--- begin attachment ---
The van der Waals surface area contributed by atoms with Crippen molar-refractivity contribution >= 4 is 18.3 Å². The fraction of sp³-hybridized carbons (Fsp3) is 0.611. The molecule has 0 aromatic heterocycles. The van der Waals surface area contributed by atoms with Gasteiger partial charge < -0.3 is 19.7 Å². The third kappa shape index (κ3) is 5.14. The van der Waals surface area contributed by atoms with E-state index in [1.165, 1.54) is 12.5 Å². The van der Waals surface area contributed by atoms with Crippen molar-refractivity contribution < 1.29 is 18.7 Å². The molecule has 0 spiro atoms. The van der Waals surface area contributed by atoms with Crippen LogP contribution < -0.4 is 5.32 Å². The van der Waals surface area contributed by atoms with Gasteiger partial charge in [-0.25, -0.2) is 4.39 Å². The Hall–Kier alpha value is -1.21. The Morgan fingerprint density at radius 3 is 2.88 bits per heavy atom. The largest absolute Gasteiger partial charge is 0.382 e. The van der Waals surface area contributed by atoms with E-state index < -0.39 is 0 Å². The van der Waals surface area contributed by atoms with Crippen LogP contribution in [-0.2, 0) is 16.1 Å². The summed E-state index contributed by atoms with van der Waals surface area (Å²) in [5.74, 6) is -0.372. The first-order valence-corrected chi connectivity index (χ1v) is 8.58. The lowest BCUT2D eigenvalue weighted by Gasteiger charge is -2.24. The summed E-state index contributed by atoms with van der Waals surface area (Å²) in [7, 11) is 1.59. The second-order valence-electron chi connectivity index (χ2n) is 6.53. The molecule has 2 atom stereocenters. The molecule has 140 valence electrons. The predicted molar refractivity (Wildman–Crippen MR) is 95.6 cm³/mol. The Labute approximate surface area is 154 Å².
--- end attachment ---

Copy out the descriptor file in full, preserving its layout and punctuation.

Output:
The van der Waals surface area contributed by atoms with Crippen molar-refractivity contribution >= 4 is 18.3 Å². The fraction of sp³-hybridized carbons (Fsp3) is 0.611. The molecule has 0 aromatic heterocycles. The van der Waals surface area contributed by atoms with Gasteiger partial charge < -0.3 is 19.7 Å². The third kappa shape index (κ3) is 5.14. The van der Waals surface area contributed by atoms with E-state index in [1.165, 1.54) is 12.5 Å². The van der Waals surface area contributed by atoms with Crippen molar-refractivity contribution < 1.29 is 18.7 Å². The molecule has 0 spiro atoms. The van der Waals surface area contributed by atoms with Crippen LogP contribution < -0.4 is 5.32 Å². The van der Waals surface area contributed by atoms with Gasteiger partial charge in [-0.25, -0.2) is 4.39 Å². The Hall–Kier alpha value is -1.21. The Morgan fingerprint density at radius 3 is 2.88 bits per heavy atom. The largest absolute Gasteiger partial charge is 0.382 e. The van der Waals surface area contributed by atoms with E-state index < -0.39 is 0 Å². The van der Waals surface area contributed by atoms with Crippen LogP contribution in [-0.2, 0) is 16.1 Å². The summed E-state index contributed by atoms with van der Waals surface area (Å²) in [5.74, 6) is -0.372. The first-order valence-corrected chi connectivity index (χ1v) is 8.58. The lowest BCUT2D eigenvalue weighted by Gasteiger charge is -2.24. The summed E-state index contributed by atoms with van der Waals surface area (Å²) in [7, 11) is 1.59. The second-order valence-electron chi connectivity index (χ2n) is 6.53. The molecule has 2 atom stereocenters. The molecule has 140 valence electrons. The predicted molar refractivity (Wildman–Crippen MR) is 95.6 cm³/mol. The Labute approximate surface area is 154 Å².